The switch to digital consumption of music changed a lot for the music industry. As physical copies of albums have become less popular and streaming has become the primary source of listening, artists have had to depend on touring and other things to make a reasonable amount of cash in their careers.

Spotify has come under fire numerous times by artists for the measly payouts associated with its platform. Apple Music has notably taken a more firm stance in ensuring artists get their fair share of coins, recently explaining they pay artists and labels an average of a penny per stream as they believe in, “the value of music and paying creators fairly for their work.”

Manny Hernandez/Getty Images for Apple Music

In a letter shared to their artist dashboard last week, the company explained the payouts associated with their streaming platform. “While royalties from streaming services are calculated on a stream share basis, a play still has a value,” the letter read. “This value varies by subscription plan and country but averaged $0.01 for Apple Music individual paid plans in 2020. This includes label and publisher royalties.”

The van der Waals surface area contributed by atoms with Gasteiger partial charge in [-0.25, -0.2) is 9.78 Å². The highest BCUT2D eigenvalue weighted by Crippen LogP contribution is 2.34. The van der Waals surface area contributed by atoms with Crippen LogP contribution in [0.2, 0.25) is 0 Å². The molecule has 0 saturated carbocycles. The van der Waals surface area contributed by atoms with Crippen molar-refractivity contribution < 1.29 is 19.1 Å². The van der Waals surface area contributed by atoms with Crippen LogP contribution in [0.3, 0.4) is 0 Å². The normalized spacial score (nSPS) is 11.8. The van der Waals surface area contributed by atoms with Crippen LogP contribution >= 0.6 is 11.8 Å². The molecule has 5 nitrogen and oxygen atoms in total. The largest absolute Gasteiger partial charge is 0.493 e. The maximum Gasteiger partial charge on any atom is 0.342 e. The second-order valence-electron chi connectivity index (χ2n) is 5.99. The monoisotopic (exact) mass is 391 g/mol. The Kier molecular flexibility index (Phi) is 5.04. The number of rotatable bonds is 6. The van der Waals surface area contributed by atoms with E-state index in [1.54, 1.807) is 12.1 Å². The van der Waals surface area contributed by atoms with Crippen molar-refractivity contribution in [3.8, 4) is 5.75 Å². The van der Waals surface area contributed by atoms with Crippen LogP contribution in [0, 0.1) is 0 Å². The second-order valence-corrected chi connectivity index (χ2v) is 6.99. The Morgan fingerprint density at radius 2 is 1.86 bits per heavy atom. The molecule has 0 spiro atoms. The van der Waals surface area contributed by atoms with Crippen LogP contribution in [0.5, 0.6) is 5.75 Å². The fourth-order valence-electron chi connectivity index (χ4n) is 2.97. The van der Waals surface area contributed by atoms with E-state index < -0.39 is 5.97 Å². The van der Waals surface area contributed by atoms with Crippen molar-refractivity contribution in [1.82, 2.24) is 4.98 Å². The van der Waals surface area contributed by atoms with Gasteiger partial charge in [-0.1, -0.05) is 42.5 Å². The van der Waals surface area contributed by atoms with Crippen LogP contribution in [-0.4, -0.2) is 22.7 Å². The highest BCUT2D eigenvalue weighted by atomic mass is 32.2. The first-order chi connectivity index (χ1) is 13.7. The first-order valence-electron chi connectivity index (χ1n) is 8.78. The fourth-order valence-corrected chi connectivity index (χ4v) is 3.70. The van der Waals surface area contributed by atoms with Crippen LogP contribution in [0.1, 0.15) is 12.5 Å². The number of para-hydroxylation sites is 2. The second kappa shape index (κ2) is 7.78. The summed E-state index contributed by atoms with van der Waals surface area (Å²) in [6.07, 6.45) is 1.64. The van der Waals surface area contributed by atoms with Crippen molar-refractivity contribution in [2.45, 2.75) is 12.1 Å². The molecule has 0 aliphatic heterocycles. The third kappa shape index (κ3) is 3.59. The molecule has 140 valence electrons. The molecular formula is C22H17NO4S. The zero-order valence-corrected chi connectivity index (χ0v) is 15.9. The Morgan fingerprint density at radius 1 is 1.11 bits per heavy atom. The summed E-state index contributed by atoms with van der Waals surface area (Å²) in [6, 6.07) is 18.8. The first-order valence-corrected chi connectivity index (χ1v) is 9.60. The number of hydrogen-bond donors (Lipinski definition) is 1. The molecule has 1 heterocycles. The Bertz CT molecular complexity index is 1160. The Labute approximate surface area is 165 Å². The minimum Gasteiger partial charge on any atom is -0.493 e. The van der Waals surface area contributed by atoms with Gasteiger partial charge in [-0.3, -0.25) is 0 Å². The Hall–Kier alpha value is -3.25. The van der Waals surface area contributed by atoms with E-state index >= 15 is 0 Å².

The company adds in the letter that it pays the same 52% headline rate to all labels, the same headline rate for all compositions, and do not pay a lower rate in exchange for featuring. As explained by Variety, “In the letter, Apple says it pays 52 percent of subscription revenue, or 52 cents of every dollar, to record labels. Spotify, which generates revenue both from subscriptions and its free ad-supported tier, says it pays ⅔ of every dollar of revenue to rights holders...

"...with 75 percent to 80 percent of that going to labels, which translates to 50 to 53 cents on the dollar, depending on agreements between the service and different labels.” Following the latter from Apple, the Union of Musicians and Allied Workers demanded more transparency from services, noting that Apple Music's payout methods are “doable for streaming companies, including Spotify which currently averages $0.0038 per stream.” 

“If Apple can pay a penny per stream, then Spotify can too,” the union wrote in a second tweet. “We also know that paying a penny per stream is only a starting point to righting the wrong of the streaming economy. This adjustment alone will not make the music industry sufficiently equitable or fair.” Spotify has previously explained on its Loud&Clear website launched dedicated to helping artists explain their payment methods and why they don't believe in a "per-stream rate." 

“Still, we understand that artists find it useful to calculate an effective “per stream” rate or, in other words, a revenue-to-streams ratio — dividing the total size of the royalty pool on Spotify (the numerator) by the total number of music streams on Spotify (the denominator),” the site read. “Both of these numbers are growing incredibly quickly every year.”

Frazer Harrison/Getty Images for Spotify